Practice and Procedure


PUBLISHED June 11, 2003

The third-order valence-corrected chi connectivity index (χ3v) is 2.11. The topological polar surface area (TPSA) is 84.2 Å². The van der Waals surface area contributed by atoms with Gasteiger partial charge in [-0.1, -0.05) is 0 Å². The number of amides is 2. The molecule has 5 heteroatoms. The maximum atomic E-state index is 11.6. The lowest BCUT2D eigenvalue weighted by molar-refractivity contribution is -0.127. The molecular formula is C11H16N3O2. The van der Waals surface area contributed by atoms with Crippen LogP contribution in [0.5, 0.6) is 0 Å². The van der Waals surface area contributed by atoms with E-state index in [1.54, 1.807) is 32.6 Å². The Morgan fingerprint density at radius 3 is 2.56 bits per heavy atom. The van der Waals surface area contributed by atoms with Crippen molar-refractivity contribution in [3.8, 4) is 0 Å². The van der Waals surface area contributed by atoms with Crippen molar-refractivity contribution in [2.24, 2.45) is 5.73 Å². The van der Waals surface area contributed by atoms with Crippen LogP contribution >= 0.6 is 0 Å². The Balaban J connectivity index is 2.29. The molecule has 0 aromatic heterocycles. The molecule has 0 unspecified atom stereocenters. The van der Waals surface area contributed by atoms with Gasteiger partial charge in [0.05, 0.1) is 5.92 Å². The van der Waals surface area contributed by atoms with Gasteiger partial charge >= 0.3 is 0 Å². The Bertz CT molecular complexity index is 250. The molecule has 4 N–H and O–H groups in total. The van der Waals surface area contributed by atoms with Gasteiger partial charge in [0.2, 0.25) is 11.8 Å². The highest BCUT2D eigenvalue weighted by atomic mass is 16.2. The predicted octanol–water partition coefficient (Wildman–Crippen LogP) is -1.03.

The Magistrates' Court had not erred in admitting evidence of the appellant's oral admission that he had been the driver of car at the time of an accident in circumstances where the level of alcohol in his blood exceeded the prescribed limit.Appeal by way of case stated against the decision of Carlisle Magistrates Court on 29 October 2002 to convict the appellant ('W') of driving a motor vehicle whilst the level of alcohol in his blood exceeded the prescribed limit. A motor vehicle was involved in an accident. The police attended the scene and, acting on information supplied to them, went to a property where they believed the driver resided. W was found at the address and, according to the police, made an oral admission that he had been the driver of the car. No contemporaneous note of the admission was made by the police and W did not have an opportunity to verify the note that was subsequently made as the police officer concerned was required to attend an urgent call. The level of alcohol in B's blood was found to exceed the prescribed limit. The Magistrates allowed evidence to be called of W's oral admission that he had been the driver of the car notwithstanding that at the hearing W denied that he made the admission. On the present appeal W argued that: (i) that failure of the police to make a contemporaneous note of the oral admission and the failure by them to give him an opportunity to verify their note of events was in breach of para 14 Code C to the Police and Criminal Evidence Act 1984; (ii) it was Wednesbury unreasonable to allow evidence of the oral admission in those circumstances; and (iii) the court should have refused to allow the evidence on the basis that it would have such an adverse effect on the fairness of the proceedings that it ought not to be admitted within the meaning in s.78 of the Act.HELD: (1) The justices had been entitled to admit the evidence. (2) The present case was distinguishable from the authorities cited by W in that there had been every opportunity for W to put forward his version of events, there was no suggestion of bad faith and no possibility of error. Moreover, the police officers concerned would clearly have remembered if W had denied being the driver of the car. (3) In any event, the justices had been entitled to take into account the reason for the breaches of the Code, namely, that the police had had to respond to an urgent call. (4) In all those circumstances there was no Wednesbury unreasonableness and s.78 of the Act was not applicable.Appeal dismissed.